Set in 1979, a couple of years after Spielberg's Close Encounters of the Third Kind and a few years before E.T., Super 8 deliberately but not clumsily evokes both those and other Spielberg films (including Jurassic Park and Jaws), from the blue tinged lighting and the elongated pull-focus shots (I'm sure there are technical terms for these but I confess my ignorance) to the elements of his story.

In small town America, a group of school students – writer-director, Charles (Riley Griffiths), best friend and make-up artist, Joe (Joel Courtney), leading man, Martin (Gabriel Basso), and fireworks expert, Cary (Ryan Lee) – plan to spend their summer vacation shooting a zombie movie.

Much to Joe's delight, they're joined by Alice (the increasingly impressive Elle Fanning), but on their first night shoot on the outskirts of town, the crew are witness to a spectacular train crash, which is no accident, setting in motion a series of peculiar events and a summer these kids won't soon forget.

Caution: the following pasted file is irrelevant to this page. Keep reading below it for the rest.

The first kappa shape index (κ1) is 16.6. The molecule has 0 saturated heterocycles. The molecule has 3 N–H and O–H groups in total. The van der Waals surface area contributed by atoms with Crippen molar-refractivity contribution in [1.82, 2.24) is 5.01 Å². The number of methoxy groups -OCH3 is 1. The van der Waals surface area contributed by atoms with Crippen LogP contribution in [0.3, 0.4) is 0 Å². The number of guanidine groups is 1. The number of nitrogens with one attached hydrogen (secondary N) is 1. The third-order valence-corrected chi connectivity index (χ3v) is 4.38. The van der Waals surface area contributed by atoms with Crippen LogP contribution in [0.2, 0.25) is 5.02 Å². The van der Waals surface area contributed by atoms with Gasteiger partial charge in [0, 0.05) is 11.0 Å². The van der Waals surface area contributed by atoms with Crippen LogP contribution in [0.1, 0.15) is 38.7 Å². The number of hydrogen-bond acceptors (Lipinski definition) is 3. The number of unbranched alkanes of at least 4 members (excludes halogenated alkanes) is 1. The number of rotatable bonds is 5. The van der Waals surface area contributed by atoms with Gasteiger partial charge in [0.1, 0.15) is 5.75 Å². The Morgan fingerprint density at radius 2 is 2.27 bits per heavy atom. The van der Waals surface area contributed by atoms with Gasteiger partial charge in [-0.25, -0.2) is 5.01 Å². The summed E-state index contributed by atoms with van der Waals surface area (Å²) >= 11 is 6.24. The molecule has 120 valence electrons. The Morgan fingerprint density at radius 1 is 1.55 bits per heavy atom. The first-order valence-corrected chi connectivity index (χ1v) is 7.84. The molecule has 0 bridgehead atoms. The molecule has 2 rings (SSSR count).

The marketing campaign for Super 8 has been at pains to reveal as little as possible about what follows that crash (a lesson other studios should heed), and while some reviews have revealed the contents of the train's cargo I won't, suffice it to say that it's here where the film's sci-fi elements kick in. But thankfully, it doesn't overwhelm the human element.